Aside from the technical issues associated with setting up video-conferencing for legal services in rural areas, I wonder how the physical remoteness impacts how willing people are to utilize these types of services. I think law is a very personal service where people feel more comfortable being able to meet their attorney in person rather than through a computer screen or over the phone. For example, in the firm I worked in over the summer, every single client wanted to come in for a meeting with the attorneys to discuss their legal matters before hiring the firm. They could have discussed their case over the phone and made the decision to hire the firm that way, but they all seemed to actually want to see the attorney in the flesh. The tele-medicine examples bring up an interesting counterpoint however, because I would imagine that most people would consider their health to be an even more personal matter than their legal concerns. But the success of tele-medicine programs undermines that argument. Perhaps tele-legal services just need to be around a little while longer to prove to rural people that it is a viable alternative and can be just as effective as tele-medicine.

JWHS said...

What do you think about the articles from last week talking about poor internet in rural areas? Skype and other communications technology is always growing at a rate significantly quicker than the bandwidth-growth of rural areas. What good is it if we can't even talk to clients?

Courtney Taylor said...

I was so disappointed when I got to the part of this blog post that said no one attended the first clinic. Perhaps people felt they would be broadcasting their legal woes in an open room. I would be hesitant to share my legal problems with an attorney over the internet in a room where others could hear me (I'm assuming the room was setup like a computer lab?). Even if the setup provided potential clients with privacy, I would imagine those in rural areas have limited exposure to a technology like Skype. These people might feel uncomfortable and apprehensive about the technology. and be more likely to try it out if it was setup in their home. Once something like this caught on in a community (perhaps by the typically younger early adopters), I could see more people choosing to use the technology.

Scarecrow said...

Dovetailing off of Kevin's comment, another challenge with Skyping legal services is serving the elderly. Rural communities are generally grayer than cities, and I think there may be a greater fear of computers among rural people,too.
Tele-medicine seems to be more about connecting rural doctors with experts in cities, who can benefit from visual information. A legal expert doesn't necessarily need to see visual evidence to provide an opinion, but perhaps deposition costs could be cut by using Skype.

Patricija said...

Going off several of Kevin's points more in detail:

I know that in rural India, organizations such as World Health Partners use telepresence (ie telecommunications that are similar to Skype) to try to provide medical service throughout the geographically expansive country. There role is not to have individuals Skype one on one but to run it through some sort of health center with the aid of a physician, nurse, etc. This allows for things such as expert opinions and allows the small staff that is present to have the expertise and manpower as if they were a larger staff. I wonder if you could utilize this structure for lawyers.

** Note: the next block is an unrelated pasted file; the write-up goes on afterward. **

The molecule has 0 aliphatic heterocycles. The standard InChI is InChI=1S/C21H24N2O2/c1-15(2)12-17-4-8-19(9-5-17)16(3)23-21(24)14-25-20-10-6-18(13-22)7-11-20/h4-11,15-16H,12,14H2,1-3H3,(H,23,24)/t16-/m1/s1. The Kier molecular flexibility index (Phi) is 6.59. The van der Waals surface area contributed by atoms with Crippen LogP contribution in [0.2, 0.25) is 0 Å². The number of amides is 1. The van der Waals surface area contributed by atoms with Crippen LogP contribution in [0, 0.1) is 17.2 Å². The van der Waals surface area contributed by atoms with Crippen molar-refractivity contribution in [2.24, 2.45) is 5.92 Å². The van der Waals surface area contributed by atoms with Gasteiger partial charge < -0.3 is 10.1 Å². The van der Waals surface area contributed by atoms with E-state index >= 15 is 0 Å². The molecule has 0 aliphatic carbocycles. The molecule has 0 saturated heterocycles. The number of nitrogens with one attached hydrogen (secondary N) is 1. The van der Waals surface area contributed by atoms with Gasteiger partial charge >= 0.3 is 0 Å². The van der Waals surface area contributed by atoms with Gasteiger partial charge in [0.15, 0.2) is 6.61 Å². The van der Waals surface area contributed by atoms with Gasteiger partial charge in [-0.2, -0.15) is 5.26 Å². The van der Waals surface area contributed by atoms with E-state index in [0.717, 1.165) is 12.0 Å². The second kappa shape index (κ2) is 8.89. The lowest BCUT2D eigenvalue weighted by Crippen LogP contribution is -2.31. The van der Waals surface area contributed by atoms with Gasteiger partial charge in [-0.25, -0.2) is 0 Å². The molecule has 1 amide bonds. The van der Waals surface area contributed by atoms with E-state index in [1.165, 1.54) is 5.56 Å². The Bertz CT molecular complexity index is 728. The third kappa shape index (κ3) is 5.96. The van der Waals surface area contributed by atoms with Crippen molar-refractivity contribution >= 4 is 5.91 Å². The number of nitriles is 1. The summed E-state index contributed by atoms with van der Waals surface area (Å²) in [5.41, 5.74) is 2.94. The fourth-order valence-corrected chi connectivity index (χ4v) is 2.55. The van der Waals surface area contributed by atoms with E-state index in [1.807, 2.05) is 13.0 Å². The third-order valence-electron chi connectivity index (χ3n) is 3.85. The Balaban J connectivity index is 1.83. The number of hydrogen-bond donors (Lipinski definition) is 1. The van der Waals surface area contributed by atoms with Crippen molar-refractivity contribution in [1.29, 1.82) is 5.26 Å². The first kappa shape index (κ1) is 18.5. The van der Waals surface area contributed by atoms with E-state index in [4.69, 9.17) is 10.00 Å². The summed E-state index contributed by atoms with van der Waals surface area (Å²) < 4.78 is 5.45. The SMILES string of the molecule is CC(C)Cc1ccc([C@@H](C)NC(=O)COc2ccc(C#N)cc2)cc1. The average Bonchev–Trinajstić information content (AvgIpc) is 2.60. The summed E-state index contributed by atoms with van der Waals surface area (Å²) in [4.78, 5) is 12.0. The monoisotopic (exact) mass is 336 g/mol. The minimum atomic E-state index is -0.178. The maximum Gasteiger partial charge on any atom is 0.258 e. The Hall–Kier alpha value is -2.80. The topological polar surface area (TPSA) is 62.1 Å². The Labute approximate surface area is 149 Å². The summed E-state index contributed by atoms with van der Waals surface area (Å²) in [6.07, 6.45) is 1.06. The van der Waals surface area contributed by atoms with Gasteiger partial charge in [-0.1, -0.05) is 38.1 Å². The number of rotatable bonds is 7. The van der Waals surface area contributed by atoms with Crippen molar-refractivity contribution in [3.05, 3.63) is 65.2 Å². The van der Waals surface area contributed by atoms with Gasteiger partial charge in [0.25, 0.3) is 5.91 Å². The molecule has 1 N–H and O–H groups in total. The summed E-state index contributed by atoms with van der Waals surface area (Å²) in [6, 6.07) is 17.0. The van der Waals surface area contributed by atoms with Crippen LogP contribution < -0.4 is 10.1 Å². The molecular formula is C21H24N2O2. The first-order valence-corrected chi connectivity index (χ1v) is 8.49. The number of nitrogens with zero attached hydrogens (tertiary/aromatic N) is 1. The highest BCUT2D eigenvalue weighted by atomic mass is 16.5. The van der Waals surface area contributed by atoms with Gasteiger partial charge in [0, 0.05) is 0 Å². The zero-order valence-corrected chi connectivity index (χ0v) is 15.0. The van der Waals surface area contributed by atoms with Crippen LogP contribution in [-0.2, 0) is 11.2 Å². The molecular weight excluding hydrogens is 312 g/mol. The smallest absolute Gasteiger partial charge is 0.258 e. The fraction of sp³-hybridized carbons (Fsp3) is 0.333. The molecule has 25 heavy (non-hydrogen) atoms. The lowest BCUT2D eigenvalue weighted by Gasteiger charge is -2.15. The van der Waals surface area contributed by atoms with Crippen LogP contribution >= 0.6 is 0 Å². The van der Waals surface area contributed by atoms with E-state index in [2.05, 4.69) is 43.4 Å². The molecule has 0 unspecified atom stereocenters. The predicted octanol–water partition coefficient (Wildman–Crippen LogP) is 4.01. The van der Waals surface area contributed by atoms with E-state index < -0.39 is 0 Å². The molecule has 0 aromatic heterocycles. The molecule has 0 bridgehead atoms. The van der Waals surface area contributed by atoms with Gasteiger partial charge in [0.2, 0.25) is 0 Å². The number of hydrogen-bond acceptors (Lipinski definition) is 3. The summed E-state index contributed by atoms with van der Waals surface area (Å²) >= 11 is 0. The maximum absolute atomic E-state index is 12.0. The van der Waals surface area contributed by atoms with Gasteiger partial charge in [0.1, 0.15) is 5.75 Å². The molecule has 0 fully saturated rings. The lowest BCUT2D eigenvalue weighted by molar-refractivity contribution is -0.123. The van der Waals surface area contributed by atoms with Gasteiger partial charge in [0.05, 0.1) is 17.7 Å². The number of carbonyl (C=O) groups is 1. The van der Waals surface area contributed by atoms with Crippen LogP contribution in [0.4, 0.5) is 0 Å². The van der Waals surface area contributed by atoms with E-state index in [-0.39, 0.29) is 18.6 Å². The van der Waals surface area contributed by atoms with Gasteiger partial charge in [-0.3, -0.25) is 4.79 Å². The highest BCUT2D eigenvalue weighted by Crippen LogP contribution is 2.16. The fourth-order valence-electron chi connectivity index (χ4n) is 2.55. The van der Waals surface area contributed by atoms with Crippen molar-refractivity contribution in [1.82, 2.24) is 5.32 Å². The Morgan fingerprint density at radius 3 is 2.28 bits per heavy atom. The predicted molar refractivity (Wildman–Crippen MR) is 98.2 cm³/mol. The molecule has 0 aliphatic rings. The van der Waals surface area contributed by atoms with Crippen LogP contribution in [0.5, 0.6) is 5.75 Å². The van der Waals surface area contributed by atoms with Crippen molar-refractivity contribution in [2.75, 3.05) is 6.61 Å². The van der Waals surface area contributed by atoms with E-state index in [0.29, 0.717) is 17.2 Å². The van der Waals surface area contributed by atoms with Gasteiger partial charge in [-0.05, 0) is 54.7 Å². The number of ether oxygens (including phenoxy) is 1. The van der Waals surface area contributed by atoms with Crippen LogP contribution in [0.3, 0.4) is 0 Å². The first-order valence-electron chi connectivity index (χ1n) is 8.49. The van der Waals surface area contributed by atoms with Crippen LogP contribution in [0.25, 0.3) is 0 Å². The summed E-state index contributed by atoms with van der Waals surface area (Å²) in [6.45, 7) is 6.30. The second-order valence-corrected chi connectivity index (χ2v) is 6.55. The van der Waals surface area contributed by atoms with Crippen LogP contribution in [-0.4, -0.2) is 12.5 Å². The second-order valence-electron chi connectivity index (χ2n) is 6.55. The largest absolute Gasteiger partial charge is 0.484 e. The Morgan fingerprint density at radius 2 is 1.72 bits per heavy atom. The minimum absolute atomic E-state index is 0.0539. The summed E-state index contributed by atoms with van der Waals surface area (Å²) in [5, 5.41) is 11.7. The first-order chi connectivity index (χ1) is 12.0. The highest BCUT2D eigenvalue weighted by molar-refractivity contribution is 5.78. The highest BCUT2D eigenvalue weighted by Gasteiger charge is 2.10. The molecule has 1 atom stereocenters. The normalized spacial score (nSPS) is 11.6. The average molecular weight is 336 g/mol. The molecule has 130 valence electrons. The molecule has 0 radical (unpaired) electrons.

I also agree that people are reluctant to share in the same capacity over Skype as they would in real life. You want to talk with your lawyers and have some sort of trust (especially if the issue is very sensitive such as rape or domestic violence). If anything, Skype could be used after the relationship has been maintained. This could promote urban lawyers to be more willing to take on rural cases (both payed and probono).

KB said...
This comment has been removed by the author.
KB said...

I agree with JWHS. In the article are some links demonstrating the difficulty small communities face in obtaining broadband and reliable Internet. For this sort of project to work, Internet reliability and availability would need to expand. My hope is that the expansion of the Internet will bring with it an increased use of the Internet to provide services.

In response to one of Scarecrow’s comments, I agree that serving the elderly population with this kind of technology is very difficult. My grandma, for example, who lives by herself in a rural area, has no intent to learn to use a computer or the Internet. She would rather pick up the phone or drive into town. Even if someone were on hand to assist with beginning the Skype session, as was my plan, the fear of using the technology might deter people from using it in the first place. Maybe as more tech-savvy generations age, videoconferencing will be a more feasible way to serve the elderly’s needs.

In addition, maybe our generation will feel more comfortable sharing their legal issues over Skype (but of course, it could never replace the advantages of meeting with an attorney in person). I believe the conferences still need to take place in a private location, as Courtney mentioned. For my project, the computer at the community center was secluded in a small office with one computer and a closing door. Without this kind of setup, I think people would feel even less comfortable using Skype for their legal services. Finding a secluded room in a community center with a computer, however, is not easy.